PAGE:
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This felted bag was inspired by one that my friend Sharon always totes her knitting in and the woven baskets commonly seen in French markets. I bought a few skeins of Cold Harbour Aran weight yarn during a visit to the mill -- it's actually a working wool museum -- early this year and created this shallow basket bag.

The bag has a square base and is knitted in the round. The handles are grafted together using the Kitchener stitch. Instructions have been included also for knitting this without double-pointed needles as many knitters have often equated using double-pointed needles to wrestling with a porcupine.

If you've always wanted to knit a sock, but never tried, then try this bag, since it incorporates several techniques common in sock knitting [Kitchener stitch, double-point needles, joining and knitting in the round, sloped decreases].

Note: As with all felting projects, it is absolutely imperative to understand how the knitted material will shrink. Therefore, you should do a swatch and determine the felting ratio. Most yarns shrink much more in length than in width. I found this to be true with the Cold Harbour Mill Yarns as well. To get a relatively square base, the bag was originally made with a base that knitted in the round.

The base of the bag and the part of the handles most likely to come in contact with sticky fingers, have been made in darker wool.

photo: Polly Outhwaite


Before Felting

Height: 8 inches
Width : 11 inches
Depth : 11 inches
Handle length : 9 inches

After Felting

Height: 6 inches
Width : 9 inches
Depth : 9 inches
Handle length : 7 inches



[MC] Cold Harbour Mill Aran Weight [100% wool; 140 yd/120m per 100g skein]; color: Devon Green [Light Green]; 2 skeins
[CC] Cold Harbour Mill Aran Weight [100% wool; 140 yd/120m per 100g skein];color: Tartan Green [Dark Green]; 1 skein

1 set [5 needles] US #7/4.5 mm double-point needles
32-inch US #7/4.5mm circular needle
3 stitch holders [or 3 large safety pins]
Tape Measure
Tapestry Needle



18 sts/24 rows = 4" in stockinette stitch [unfelted]


Bag Base [in the round]

Using double pointed needles and CC, CO 8 sts. Divide so that there are 2 sts on each of 4 needles. [Although it is possible to divide using 3 needles, I recommend using 4 needles as it makes the increasing a lot easier. The increases occur before and after the first stitch of each needle.]

Join by slipping first st onto Needle 4. Pull last st over first st and move the last stitch onto the Needle 1.

Round 1: Knit [8 sts]

Round 2: *K1, M1* around [16 sts].

Round 3: Knit.

Round 4: * K1, M1, K3, M1 * around [24 sts].

Round 5: Knit.

Round 6: * K1, M1, K5, M1 * around [32 sts].

Round 7: Knit.

Round 8: * K1, M1, K7, M1 * around [40 sts].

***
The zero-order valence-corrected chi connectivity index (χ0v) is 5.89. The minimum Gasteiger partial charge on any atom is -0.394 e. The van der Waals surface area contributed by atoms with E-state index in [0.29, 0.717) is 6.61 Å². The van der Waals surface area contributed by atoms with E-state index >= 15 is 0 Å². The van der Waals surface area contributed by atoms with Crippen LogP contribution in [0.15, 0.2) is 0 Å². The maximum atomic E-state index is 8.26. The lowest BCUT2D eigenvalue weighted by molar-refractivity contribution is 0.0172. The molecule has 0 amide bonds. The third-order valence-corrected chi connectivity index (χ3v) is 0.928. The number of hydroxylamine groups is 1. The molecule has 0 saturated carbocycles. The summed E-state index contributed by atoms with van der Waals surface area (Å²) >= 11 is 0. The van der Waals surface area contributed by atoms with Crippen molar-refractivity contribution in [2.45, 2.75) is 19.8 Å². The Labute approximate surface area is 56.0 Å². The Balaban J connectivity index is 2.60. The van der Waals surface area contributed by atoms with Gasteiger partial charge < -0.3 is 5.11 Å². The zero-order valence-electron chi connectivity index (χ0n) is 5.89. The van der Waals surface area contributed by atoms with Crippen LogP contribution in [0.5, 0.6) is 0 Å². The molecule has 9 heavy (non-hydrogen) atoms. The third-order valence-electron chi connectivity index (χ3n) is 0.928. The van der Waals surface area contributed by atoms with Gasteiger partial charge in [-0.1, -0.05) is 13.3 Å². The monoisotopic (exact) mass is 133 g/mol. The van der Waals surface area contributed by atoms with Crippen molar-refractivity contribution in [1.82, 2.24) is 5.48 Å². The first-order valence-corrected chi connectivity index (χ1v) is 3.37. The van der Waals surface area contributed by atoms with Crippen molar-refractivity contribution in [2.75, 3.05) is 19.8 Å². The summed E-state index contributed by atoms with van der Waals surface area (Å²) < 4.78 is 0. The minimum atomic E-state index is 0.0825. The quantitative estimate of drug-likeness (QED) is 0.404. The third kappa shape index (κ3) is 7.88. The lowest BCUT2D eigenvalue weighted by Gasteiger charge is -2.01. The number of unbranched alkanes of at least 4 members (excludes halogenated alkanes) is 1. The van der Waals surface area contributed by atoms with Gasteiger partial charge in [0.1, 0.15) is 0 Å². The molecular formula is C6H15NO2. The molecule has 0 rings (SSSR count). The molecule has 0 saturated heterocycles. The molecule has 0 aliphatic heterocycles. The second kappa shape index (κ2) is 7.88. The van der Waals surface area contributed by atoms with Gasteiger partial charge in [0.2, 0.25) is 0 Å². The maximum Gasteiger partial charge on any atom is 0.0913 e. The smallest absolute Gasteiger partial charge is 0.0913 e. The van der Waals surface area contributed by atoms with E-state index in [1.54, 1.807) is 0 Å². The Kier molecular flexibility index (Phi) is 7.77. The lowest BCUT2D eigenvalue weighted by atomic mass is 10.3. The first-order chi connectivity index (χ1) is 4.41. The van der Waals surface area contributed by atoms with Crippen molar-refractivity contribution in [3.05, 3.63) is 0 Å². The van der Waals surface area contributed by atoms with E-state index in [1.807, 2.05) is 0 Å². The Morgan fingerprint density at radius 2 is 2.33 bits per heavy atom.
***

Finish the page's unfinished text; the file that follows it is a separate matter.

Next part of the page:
Round 9: Knit.

Round 10: * K1, M1, K9, M1 * around [48 sts].

Continue in this manner, so that all odd rounds are knit and all even rounds have 8 stitches increased until you have 200 sts. Since you are increasing before and after the first st of each of the needles, the first st is going to "pop" up, off the knitted fabric.

Switch to circular needles when there are too many stitches to work comfortably on the double pointed needles.

The circumference of the bag should be approximately 44 inches.

Continue with Bag Body [skip next section]

Bag Base[alternate flat knit version]

These are the alternate instructions for knitting the base back and forth. On circular needles, with CC, CO 50 sts. Work piece in St st until piece measures 12.5 inches, ending with a knit row. [You need to increase the fabric length-wise to take into account the vertical shrinkage.]

Do NOT bind off.

Pick up 50 sts along each of the 3 other sides of the rectangular piece [200 sts].

The circumference of the bag should be approximately 47 inches.

Continue with Bag Body.


Bag Body

Work 9 more rows in CC. Break off yarn and join MC. Work in St st until body measures 8 inches long. [Knit this longer if you would like a deeper bag].


Bag Handles

K12, BO 25, K25, BO25, K25, BO25, K25, BO25, K13 (for a total of 200 stitches.) Each group of 25 sts will be worked separately. Put 3 groups of 25 onto stitch holders and work the current 25 sts. Turn work.

Row 1 : P25.

Row 2 : K25.

Row 3 : P25.

Row 4 : Ssk, k21, k2tog [23 sts].

Row 5 : P23.

Row 6 : K23.

Row 7 : P23.

Row 8 : SSK, k19, k2tog [21 sts].

Continue decreasing as set every 4th row.

When 17 sts remain, break off MC and join in CC.

Continue decreasing every 4th row until 9 sts remain.

Work 4 more rows in St st. Put these 9 st onto a stitch holder.

Work remaining 3 groups of 25 sts the same. You will have 4 groups of 9 sts.



Thread tapestry needle and graft the handles together, using Kitchener stitch.

Sew in and trim all the loose ends. [If you don't do this before felting, you may end up with a tangled mess!]

Fill washing machine with economy/half load, hot water, a small amount of detergent, a towel or a pair of jeans [something to provide some agitation in the wash] and the bag. Run the wash cycle, checking every 10 minutes until the bag has felted to desired consistency. You should no longer be able to see the stitch definition.

You may line the bag with fabric if desired.


Polly Outhwaite is a Rowanette and one of the founding members of Central London Knitters, that meet up every 1st and 3rd Thursday evening in Liberty's Art Bar Café.

She can normally be found unraveling her latest project on All Tangled Up - Knitting from across the Pond.